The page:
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From Longman Dictionary of Contemporary Englishunfoundedun‧found‧ed /ʌnˈfaʊndɪd/ ●○○ AWL adjective  REASONunfounded statements, feelings, opinions etc are wrong because they are not based on factsunfounded rumours/claims/allegations etc Unfounded rumours began circulating that Ian and Susan were having an affair.prove (to be) unfounded Sadly, my optimism proved unfounded.
Examples from the Corpus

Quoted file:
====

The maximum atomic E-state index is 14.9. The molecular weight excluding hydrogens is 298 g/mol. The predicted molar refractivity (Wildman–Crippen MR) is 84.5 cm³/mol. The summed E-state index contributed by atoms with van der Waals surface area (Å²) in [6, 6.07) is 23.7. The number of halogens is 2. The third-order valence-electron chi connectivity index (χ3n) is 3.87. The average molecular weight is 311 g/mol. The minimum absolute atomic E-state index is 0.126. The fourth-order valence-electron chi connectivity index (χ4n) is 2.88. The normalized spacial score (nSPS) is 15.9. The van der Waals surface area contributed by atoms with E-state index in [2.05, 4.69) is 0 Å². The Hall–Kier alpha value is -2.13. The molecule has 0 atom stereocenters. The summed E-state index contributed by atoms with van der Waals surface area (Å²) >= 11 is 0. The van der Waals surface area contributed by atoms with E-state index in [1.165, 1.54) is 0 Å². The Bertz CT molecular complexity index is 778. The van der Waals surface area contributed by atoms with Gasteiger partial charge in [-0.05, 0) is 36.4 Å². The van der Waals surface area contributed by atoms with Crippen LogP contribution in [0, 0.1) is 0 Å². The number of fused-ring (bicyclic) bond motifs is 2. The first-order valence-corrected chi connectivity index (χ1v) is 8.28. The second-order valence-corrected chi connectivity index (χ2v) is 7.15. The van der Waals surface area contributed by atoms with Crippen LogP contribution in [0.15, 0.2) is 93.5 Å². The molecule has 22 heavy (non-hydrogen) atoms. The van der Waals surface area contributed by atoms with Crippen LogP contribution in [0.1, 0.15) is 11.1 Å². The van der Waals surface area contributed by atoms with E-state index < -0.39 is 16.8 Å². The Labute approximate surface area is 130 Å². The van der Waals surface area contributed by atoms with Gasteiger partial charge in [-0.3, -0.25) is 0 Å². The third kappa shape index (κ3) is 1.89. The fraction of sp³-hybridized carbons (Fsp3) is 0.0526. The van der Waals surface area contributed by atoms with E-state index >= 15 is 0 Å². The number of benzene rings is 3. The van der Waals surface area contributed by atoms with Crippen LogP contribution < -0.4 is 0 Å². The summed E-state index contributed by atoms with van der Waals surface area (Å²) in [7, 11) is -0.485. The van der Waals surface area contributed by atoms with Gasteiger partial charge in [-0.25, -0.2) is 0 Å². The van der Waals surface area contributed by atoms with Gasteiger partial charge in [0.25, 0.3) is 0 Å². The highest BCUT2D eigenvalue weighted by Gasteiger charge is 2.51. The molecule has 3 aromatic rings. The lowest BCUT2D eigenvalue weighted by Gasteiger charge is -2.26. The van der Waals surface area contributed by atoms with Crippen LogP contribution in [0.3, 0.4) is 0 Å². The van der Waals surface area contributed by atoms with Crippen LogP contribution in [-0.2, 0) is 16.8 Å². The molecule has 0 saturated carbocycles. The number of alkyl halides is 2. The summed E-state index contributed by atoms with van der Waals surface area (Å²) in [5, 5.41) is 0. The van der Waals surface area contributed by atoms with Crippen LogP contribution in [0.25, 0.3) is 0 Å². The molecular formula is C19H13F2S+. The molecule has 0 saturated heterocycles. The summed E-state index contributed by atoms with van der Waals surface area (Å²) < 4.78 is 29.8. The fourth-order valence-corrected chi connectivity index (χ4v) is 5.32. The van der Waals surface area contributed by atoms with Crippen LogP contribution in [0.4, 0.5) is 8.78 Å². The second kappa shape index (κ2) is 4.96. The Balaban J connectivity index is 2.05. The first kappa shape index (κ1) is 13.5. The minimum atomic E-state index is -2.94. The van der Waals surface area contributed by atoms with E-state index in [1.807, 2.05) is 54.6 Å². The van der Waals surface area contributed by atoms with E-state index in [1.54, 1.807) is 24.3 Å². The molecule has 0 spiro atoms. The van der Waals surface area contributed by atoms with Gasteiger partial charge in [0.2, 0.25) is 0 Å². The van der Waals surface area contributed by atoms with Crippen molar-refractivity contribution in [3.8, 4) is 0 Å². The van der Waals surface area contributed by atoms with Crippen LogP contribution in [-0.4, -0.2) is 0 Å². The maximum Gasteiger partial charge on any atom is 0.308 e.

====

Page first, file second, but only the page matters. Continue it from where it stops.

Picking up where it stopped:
unfoundedAll the signs indicate that the general's optimism is unfounded.I am going to prove to you that your suspicions are entirely unfoundedSuspicions of a government cover-up are entirely unfounded.Of the 40,000 asylum applications made last year, nine out of 10 were unfounded.It turned out that my suspicions were unfounded, but all the time my memories were coming back.We are amazed that a fellow professional has stooped so low as to make such unfounded comments in the papers.Much of this toll is preventable, including that related to unfounded fears of infection.He could hear his piping London voice with its parrot greetings and unfounded optimism.They had hoped those fears would prove unfounded yesterday, but the rhetoric only got more vituperative.prove (to be) unfoundedBut today, a year since John McCarthy's homecoming, their worst dread has proved unfounded.R: Our initial fear that the Clause would spread proved to be unfounded.Sadly, though, my optimism proved unfounded.Survey calls time on fears Government concerns that the 1988 Licensing Act would encourage greater consumption of alcohol have been proved unfounded.His fears eventually prove unfounded and she is reinstated, but not before the gym is ablaze.If the allegation of infringement proves unfounded, there will have been no breach.They had hoped those fears would prove unfounded yesterday, but the rhetoric only got more vituperative.
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